/ 29 November 2021

Meet De Mthuda, the landlord of amapiano

De Mthuda The Landlord 38
In his element: Amapiano producer Mthuthuzeli Gift Khoza, better known as De Mthuda, in his natural habitat – manning the decks at Universal Music’s headquarters in Rosebank. (Photo: Sabelo Mkhabela)

Like most amapiano super producers, De Mthuda hardly ever gives interviews. “Other things are better left unexplained,” says the hitmaker during what’s, well, a rare occurrence as he avails himself to chat about his album The Landlord, two weeks before its release.

Born Mthuthuzeli Gift Khoza in Vosloorus, De Mthuda has been a producer since the mid-2010s. Unlike most of the genre’s first generation of producers, whose origins involve Afro-house, it’s always been piano for him, ever since high-school days. 

“My family allowed me some time to make music, but they ensured school was my top priority,” he recalls. “But when I started making good songs, and money, I lost interest and dropped out in grade 11. I was never really into school: I used to be into drawing, and then I became a dancer, which eventually led me into music.”

He doesn’t recall the exact year of dropping out, but it was many before amapiano went through an ultimate glow-up, circa 2018, transforming its popular practitioners into globetrotters broadcasting their Dubai trips on the Gram.

It’s been three years of churning out fierce hits for De Mthuda — from 2019 amapiano juggernaut Shesha to anthems like John Wick, uMsholozi, LiYoshona and, recently, Emlanjeni. Asked how much his life has changed since his breakthrough, he says, “In all ways, especially financially; now I can even assist at home. And I feel I’m getting the recognition I’ve always felt I deserved [as an artist].”  

A man of a few words

Unlike some of his peers, De Mthuda’s legend was carved strictly through the piano genre. (Photo courtesy of Universal Records)

Two days before the release of The Landlord — highly anticipated not just by amapiano fans but a large portion of the country’s music fans — De Mthuda has nothing much to say to the guests at the album’s listening session at Universal Music’s Rosebank headquarters.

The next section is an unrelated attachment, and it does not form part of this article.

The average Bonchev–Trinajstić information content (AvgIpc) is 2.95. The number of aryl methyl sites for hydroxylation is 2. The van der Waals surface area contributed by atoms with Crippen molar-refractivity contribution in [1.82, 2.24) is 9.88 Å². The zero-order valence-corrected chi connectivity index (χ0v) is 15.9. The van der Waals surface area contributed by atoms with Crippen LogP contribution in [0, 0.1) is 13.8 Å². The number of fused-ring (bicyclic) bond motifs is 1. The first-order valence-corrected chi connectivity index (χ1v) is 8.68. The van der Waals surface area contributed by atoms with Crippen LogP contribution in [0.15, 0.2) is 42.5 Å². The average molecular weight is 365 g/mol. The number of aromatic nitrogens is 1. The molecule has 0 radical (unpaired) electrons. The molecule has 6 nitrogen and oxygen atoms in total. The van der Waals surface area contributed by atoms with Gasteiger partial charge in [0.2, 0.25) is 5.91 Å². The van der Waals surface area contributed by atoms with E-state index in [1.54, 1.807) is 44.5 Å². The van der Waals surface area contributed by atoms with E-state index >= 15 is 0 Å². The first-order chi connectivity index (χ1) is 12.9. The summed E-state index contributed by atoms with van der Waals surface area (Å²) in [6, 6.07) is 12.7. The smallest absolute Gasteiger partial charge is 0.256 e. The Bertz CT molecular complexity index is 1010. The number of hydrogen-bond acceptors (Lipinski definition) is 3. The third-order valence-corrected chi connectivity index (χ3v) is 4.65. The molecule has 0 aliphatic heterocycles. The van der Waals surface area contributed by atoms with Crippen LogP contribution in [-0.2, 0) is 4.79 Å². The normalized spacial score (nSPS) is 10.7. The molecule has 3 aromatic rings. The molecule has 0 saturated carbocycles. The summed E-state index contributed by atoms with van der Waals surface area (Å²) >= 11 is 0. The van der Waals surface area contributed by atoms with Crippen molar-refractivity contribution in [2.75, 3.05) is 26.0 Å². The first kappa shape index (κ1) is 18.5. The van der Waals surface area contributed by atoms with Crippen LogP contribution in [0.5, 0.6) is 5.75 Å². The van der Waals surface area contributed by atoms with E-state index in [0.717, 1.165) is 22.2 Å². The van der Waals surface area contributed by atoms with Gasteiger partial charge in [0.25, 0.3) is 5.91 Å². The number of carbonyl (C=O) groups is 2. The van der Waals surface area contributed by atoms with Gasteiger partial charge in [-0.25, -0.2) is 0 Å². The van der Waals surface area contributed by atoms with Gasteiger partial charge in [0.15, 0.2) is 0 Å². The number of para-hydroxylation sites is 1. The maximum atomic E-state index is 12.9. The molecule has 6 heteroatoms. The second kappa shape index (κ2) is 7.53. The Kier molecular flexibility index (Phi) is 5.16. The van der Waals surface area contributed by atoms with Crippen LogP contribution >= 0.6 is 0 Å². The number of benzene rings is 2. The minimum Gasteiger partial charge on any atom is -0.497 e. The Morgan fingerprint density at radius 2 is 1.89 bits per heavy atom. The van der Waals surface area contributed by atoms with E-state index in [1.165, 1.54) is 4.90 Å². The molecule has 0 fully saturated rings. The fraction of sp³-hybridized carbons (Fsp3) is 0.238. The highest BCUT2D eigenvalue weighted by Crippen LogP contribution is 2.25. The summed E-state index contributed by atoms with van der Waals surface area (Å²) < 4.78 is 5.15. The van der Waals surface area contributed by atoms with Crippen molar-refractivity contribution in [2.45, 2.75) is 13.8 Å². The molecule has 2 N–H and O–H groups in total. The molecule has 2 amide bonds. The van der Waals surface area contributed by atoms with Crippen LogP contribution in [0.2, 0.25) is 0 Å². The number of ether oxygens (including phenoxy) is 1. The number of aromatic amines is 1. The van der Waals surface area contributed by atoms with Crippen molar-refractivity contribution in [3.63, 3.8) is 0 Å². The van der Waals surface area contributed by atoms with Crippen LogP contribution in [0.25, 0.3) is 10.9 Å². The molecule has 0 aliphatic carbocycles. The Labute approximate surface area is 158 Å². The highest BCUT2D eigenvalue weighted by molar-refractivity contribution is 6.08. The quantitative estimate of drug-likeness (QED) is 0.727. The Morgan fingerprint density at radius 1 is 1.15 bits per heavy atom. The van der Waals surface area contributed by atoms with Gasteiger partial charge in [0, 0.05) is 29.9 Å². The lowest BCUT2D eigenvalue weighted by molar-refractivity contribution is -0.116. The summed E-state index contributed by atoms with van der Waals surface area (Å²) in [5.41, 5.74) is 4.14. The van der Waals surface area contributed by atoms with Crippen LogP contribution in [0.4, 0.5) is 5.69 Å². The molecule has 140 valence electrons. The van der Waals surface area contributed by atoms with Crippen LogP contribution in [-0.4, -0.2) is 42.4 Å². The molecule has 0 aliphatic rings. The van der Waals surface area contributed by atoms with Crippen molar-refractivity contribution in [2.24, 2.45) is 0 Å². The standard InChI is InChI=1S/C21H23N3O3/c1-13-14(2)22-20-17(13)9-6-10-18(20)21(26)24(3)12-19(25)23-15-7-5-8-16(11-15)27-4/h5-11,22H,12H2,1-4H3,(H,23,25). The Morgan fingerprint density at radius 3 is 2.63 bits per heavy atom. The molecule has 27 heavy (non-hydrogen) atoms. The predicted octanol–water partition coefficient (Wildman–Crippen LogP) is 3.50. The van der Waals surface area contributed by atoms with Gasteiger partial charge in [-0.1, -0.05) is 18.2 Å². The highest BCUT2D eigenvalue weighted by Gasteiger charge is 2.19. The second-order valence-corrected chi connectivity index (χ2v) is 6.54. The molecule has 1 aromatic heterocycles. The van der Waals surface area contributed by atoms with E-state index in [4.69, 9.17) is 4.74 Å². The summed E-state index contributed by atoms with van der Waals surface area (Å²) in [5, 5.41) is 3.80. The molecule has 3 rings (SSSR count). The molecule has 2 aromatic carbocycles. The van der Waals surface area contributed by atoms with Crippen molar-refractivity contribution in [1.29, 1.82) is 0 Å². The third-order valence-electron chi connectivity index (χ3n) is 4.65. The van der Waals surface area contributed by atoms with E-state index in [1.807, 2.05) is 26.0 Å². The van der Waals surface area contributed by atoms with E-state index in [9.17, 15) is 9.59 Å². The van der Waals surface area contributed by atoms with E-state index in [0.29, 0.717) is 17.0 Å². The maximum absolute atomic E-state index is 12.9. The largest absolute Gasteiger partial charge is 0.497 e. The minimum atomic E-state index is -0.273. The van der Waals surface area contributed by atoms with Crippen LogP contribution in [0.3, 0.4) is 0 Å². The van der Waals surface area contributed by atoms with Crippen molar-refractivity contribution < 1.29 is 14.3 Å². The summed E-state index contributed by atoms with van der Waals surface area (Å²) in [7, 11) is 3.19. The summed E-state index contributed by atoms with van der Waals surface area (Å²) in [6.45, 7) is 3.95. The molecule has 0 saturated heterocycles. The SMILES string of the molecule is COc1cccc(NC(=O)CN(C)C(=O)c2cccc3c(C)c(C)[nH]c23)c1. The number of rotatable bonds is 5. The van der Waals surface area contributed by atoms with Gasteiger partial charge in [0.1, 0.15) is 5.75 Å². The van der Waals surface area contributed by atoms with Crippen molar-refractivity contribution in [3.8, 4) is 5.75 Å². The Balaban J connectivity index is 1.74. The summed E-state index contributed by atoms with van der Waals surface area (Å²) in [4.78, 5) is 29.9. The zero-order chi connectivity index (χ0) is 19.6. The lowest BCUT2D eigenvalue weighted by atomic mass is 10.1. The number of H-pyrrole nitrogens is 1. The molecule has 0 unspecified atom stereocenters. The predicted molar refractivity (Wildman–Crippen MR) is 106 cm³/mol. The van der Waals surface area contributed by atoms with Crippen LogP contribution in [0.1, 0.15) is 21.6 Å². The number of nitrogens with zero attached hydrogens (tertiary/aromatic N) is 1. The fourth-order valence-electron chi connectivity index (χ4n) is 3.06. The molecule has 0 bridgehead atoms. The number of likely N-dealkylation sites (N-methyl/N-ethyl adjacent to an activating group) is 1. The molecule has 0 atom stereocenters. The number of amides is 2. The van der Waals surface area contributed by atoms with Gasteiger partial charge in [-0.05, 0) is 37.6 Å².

“I don’t even know what this man’s voice sounds like,” says the MC as De Mthuda paces quietly into the auditorium to applause. He’s rocking a black spottie, a long white T-shirt, blue denim jeans and Dolce & Gabbana sneakers. All eyes are on him; a fact that doesn’t seem to excite him much.

Attempts to make him say anything more than the title of his album failed, being simply followed by “Asimameleni” and a few “sho”s.  Asked to explain the album’s title, his response is an elusive “Awume [don’t start],” punctuated by his usual smirk. Asked the same question during our interview, he declined to break down the title, citing “a bit of politics” and adding that he will break it down in due course.

 It’s when he starts playing that, even though not as animated as Uncle Waffles and the like, he looks at ease behind the CDJs, his natural habitat.

A collaborative effort

Sino Msolo appears on five songs, including the single Jola from De Mthuda’s latest album The Landlord. (Photo by Sabelo Mkhabela)

Showcasing songs from The Landlord, De Mthuda is joined on stage by a few vocalists — Sino Msolo, Njelic and Mfundo Moh — making it a night to remember. All featured on songs that appear on the album, they are but a small portion of the personnel that contributed to the making of The Landlord, a largely collaborative effort recorded in three months. “Siyancedisana,” he says between the Zoom call’s digital burps, thanks to my unstable internet connection. “Akulalwa; kuphuma lo, kungena lo estudio (we don’t sleep; it’s one artist after another in the studio).”

One of the country’s most beloved singers, Sir Trill, appears on The Landlord’s lead single Emlanjeni, one of the biggest songs in South Africa currently. Trill sings sincerely about missing the love of his life — tomorrow morning, he states over Rhodes keys and amapiano’s defining lush pads and bass, he will brave storms, cross rivers and walk several kilometres to meet up with her.

Emlanjeni is one of the oldest songs on the album. “We recorded Emlanjeni a long time ago, when we were making songs like John Wick, but to a different beat. We made a new beat for [the album version],” De Mthuda says before stating what a pleasure Sir Trill is to work with. 

“Sir Trill yilezi ezingasogolisi, yilezi ezintswempu,” he says. “He can just listen to a beat and then he goes outside for a bit and comes back with an idea and lays down some parts while continuing to write. Working with him is easy, he’s quick and ushaya kamandi [he sings well].”

Njelic and De Mthuda have become one of amapiano’s most lethal singer-producer pairings. (Photo by Sabelo Mkhabela)

Another major feature on The Landlord is singer Njelic, who De Mthuda has teamed up with on a string of hit singles. The list includes Ebumnandini, LiYoshona, Wamuhle and of course the massive hit Shesha, which launched what is now one of amapiano’s most lethal producer-singer pairings.

When De Mthuda and Njelic recorded Shesha, they had no idea it would become one of the biggest songs of 2019 and a crucial song in amapiano’s trajectory. “Your life can change in an hour,” Njelic said during an interview on Podcast and Chill With MacG in September after revealing that the song, which Njelic and his sister used to sing at street-theatre plays and at home, took just an hour to record at De Mthuda’s studio.